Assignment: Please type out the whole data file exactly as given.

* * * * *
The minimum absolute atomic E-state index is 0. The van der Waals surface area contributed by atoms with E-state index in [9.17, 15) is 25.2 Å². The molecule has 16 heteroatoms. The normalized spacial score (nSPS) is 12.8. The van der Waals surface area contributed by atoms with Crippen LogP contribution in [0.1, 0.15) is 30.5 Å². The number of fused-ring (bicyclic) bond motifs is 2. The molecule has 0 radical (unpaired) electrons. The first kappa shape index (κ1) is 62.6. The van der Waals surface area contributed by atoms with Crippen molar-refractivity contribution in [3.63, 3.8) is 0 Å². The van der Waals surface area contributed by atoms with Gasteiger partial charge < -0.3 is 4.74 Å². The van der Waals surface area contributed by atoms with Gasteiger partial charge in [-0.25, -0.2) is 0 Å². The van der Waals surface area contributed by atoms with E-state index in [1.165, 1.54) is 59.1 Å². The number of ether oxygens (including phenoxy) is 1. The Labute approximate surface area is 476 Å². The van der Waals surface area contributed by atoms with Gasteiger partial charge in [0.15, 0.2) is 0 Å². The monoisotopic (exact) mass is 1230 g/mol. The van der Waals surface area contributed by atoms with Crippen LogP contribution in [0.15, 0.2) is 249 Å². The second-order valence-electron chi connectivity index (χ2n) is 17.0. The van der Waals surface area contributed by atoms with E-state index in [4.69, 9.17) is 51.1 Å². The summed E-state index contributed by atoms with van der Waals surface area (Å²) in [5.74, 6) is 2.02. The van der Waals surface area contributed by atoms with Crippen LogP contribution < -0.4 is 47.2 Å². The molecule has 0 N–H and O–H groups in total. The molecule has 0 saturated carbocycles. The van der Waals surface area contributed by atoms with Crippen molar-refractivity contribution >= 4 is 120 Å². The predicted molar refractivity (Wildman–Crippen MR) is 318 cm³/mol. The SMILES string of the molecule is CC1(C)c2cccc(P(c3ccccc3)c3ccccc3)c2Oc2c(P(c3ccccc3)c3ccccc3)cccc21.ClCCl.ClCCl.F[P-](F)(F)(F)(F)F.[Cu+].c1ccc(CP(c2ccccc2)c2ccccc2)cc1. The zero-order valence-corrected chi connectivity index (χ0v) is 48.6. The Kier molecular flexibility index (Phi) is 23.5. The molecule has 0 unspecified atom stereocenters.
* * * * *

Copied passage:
The minimum absolute atomic E-state index is 0. The van der Waals surface area contributed by atoms with E-state index in [9.17, 15) is 25.2 Å². The molecule has 16 heteroatoms. The normalized spacial score (nSPS) is 12.8. The van der Waals surface area contributed by atoms with Crippen LogP contribution in [0.1, 0.15) is 30.5 Å². The number of fused-ring (bicyclic) bond motifs is 2. The molecule has 0 radical (unpaired) electrons. The first kappa shape index (κ1) is 62.6. The van der Waals surface area contributed by atoms with Crippen molar-refractivity contribution in [3.63, 3.8) is 0 Å². The van der Waals surface area contributed by atoms with Gasteiger partial charge < -0.3 is 4.74 Å². The van der Waals surface area contributed by atoms with Gasteiger partial charge in [-0.25, -0.2) is 0 Å². The van der Waals surface area contributed by atoms with E-state index in [1.165, 1.54) is 59.1 Å². The number of ether oxygens (including phenoxy) is 1. The Labute approximate surface area is 476 Å². The van der Waals surface area contributed by atoms with Gasteiger partial charge in [0.15, 0.2) is 0 Å². The monoisotopic (exact) mass is 1230 g/mol. The van der Waals surface area contributed by atoms with Crippen LogP contribution in [0.15, 0.2) is 249 Å². The second-order valence-electron chi connectivity index (χ2n) is 17.0. The van der Waals surface area contributed by atoms with E-state index in [4.69, 9.17) is 51.1 Å². The summed E-state index contributed by atoms with van der Waals surface area (Å²) in [5.74, 6) is 2.02. The van der Waals surface area contributed by atoms with Crippen LogP contribution < -0.4 is 47.2 Å². The molecule has 0 N–H and O–H groups in total. The molecule has 0 saturated carbocycles. The van der Waals surface area contributed by atoms with Crippen molar-refractivity contribution >= 4 is 120 Å². The predicted molar refractivity (Wildman–Crippen MR) is 318 cm³/mol. The SMILES string of the molecule is CC1(C)c2cccc(P(c3ccccc3)c3ccccc3)c2Oc2c(P(c3ccccc3)c3ccccc3)cccc21.ClCCl.ClCCl.F[P-](F)(F)(F)(F)F.[Cu+].c1ccc(CP(c2ccccc2)c2ccccc2)cc1. The zero-order valence-corrected chi connectivity index (χ0v) is 48.6. The Kier molecular flexibility index (Phi) is 23.5. The molecule has 0 unspecified atom stereocenters.